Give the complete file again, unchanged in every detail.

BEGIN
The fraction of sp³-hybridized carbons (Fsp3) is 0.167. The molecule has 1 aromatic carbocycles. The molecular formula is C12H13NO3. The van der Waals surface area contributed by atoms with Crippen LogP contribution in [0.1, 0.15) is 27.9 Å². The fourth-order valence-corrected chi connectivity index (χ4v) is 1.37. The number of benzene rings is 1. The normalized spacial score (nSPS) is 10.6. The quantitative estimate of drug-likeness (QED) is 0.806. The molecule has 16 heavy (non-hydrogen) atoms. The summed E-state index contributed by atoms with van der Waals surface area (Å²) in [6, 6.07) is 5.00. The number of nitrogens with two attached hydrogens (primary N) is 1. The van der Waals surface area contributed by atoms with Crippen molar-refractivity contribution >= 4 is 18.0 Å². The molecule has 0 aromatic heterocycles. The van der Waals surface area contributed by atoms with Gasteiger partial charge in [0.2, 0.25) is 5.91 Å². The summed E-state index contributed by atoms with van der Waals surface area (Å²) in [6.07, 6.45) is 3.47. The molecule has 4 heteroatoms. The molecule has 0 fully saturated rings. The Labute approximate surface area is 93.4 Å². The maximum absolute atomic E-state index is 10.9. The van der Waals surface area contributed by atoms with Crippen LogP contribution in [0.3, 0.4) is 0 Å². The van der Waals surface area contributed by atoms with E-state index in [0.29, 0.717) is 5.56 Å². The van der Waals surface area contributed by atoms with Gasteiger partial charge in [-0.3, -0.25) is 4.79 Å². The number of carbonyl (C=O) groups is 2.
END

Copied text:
The fraction of sp³-hybridized carbons (Fsp3) is 0.167. The molecule has 1 aromatic carbocycles. The molecular formula is C12H13NO3. The van der Waals surface area contributed by atoms with Crippen LogP contribution in [0.1, 0.15) is 27.9 Å². The fourth-order valence-corrected chi connectivity index (χ4v) is 1.37. The number of benzene rings is 1. The normalized spacial score (nSPS) is 10.6. The quantitative estimate of drug-likeness (QED) is 0.806. The molecule has 16 heavy (non-hydrogen) atoms. The summed E-state index contributed by atoms with van der Waals surface area (Å²) in [6, 6.07) is 5.00. The number of nitrogens with two attached hydrogens (primary N) is 1. The van der Waals surface area contributed by atoms with Crippen molar-refractivity contribution >= 4 is 18.0 Å². The molecule has 0 aromatic heterocycles. The van der Waals surface area contributed by atoms with Gasteiger partial charge in [0.2, 0.25) is 5.91 Å². The summed E-state index contributed by atoms with van der Waals surface area (Å²) in [6.07, 6.45) is 3.47. The molecule has 4 heteroatoms. The molecule has 0 fully saturated rings. The Labute approximate surface area is 93.4 Å². The maximum absolute atomic E-state index is 10.9. The van der Waals surface area contributed by atoms with Crippen LogP contribution in [0.3, 0.4) is 0 Å². The van der Waals surface area contributed by atoms with E-state index in [0.29, 0.717) is 5.56 Å². The van der Waals surface area contributed by atoms with Gasteiger partial charge in [-0.3, -0.25) is 4.79 Å². The number of carbonyl (C=O) groups is 2.